Checks and balances may not be completely dead in the US after all, but we need to see what transpires after the release of the report by Neil Barofsky, special inspector general for the TARP, which is out tomorrow. The New York Times appears to have gotten its hands on the whole report; the Financial Times also provides some details. (I assume they are pre-released and embargoed, but the Times and FT must have gotten them through separate channels as well).
Timothy Geithner will appear before Congress to discuss the report’s findings, and he clearly won’t do much more than try to blunt criticism. However, the most damning comments are on the public private investment partnership, which has gotten a thumb’s down from pretty much everyone except those who will benefit directly from it. The Treasury already opened up the legacy securities portion to more money manager applicants after complaints that the only a very few firms would qualify,. That would reduce the number of possible bidders and presumably lead to lower prices when fetching higher prices presumably is the point of the exercise. But that argument presupposes a fair and open process.
Nevertheless, the fact that Treasury already modified some provisions suggests they will do so again to diffuse attacks. But I doubt that we will see more than cosmetic changes.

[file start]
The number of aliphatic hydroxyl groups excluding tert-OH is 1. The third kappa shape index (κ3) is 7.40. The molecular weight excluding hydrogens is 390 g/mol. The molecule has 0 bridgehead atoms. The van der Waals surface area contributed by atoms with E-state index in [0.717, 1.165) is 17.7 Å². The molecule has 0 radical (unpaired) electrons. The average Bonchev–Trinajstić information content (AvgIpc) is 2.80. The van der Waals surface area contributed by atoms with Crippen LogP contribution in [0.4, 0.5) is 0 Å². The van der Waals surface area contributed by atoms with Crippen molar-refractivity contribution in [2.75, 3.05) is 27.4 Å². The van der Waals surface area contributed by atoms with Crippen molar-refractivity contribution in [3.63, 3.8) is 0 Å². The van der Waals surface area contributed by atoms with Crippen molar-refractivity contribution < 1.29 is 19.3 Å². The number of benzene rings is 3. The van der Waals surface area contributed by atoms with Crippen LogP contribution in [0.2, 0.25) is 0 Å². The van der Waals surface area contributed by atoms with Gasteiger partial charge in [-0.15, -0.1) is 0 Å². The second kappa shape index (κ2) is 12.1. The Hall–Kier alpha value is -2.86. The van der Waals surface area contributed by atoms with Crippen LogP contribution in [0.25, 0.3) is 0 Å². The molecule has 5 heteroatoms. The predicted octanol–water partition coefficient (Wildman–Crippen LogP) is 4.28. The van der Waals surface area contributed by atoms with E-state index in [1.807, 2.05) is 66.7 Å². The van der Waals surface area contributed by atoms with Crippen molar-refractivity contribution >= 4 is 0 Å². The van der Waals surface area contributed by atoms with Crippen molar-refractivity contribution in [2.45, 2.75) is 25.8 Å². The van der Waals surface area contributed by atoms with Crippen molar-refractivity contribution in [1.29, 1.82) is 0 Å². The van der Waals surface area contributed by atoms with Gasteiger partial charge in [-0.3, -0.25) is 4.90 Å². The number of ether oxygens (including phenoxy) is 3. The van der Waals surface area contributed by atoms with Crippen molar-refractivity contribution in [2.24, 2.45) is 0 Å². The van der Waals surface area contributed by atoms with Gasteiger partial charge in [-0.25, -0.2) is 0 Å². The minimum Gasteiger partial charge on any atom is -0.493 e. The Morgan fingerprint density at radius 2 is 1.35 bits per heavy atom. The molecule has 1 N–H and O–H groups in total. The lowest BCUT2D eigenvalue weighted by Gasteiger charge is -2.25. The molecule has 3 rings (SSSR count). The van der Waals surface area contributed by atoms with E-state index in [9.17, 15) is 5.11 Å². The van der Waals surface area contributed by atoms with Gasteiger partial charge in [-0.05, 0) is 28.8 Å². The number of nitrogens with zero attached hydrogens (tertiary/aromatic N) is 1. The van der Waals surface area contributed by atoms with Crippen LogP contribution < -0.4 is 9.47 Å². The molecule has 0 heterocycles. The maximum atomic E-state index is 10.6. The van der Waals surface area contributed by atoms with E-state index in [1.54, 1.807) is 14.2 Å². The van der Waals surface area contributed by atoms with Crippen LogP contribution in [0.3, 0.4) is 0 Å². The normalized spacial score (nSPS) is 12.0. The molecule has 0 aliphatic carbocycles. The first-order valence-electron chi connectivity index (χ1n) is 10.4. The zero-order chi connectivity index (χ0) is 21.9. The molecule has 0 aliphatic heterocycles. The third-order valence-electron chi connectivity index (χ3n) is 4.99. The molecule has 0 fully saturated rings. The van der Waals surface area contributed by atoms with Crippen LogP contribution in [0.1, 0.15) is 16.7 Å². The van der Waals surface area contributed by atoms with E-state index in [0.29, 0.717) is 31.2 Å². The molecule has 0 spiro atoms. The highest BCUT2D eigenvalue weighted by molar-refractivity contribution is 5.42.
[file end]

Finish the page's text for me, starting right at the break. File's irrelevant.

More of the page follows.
From the New York Times:
The Treasury Department’s most ambitious plans to rescue troubled banks — partnerships between the government and private investors, backed by the Federal Reserve — are inherently vulnerable to fraud and should not be started without stronger safeguards, a top government investigator warned in a report to be released Tuesday.
Yves here. “Inherently vulnerable” is stern stuff, as is the call to halt the program unless changes are made. This throws down a gauntlet. Back to the article:
The report also warned that the Treasury’s $700 billion Troubled Asset Relief Program has evolved into a $3 trillion effort of “unprecedented scope, scale and complexity” and comes with too little oversight and too little information about what companies are doing with the taxpayer money they are getting…..
Mr. [Neil] Barofsky [special inspector general for the bailout program] was particularly critical of the Treasury Department’s refusal to demand detailed information from banks and other financial institutions about what they are doing with the money they receive.
Noting the widespread public outrage unleashed over the Treasury’s huge payments to the American International Group, the failing insurance conglomerate, Mr. Barofsky warned that Treasury officials were jeopardizing the credibility of their efforts by not requiring companies to disclose far more about their use of taxpayer money.
“Failure to impose this requirement with respect to the injection of yet another $30 billion into A.I.G. would not only be a failure of oversight, but could call into question the credibility of the government’s efforts,” he said. He was referring to bailout money that had been pledged, but not yet delivered, to the insurance giant.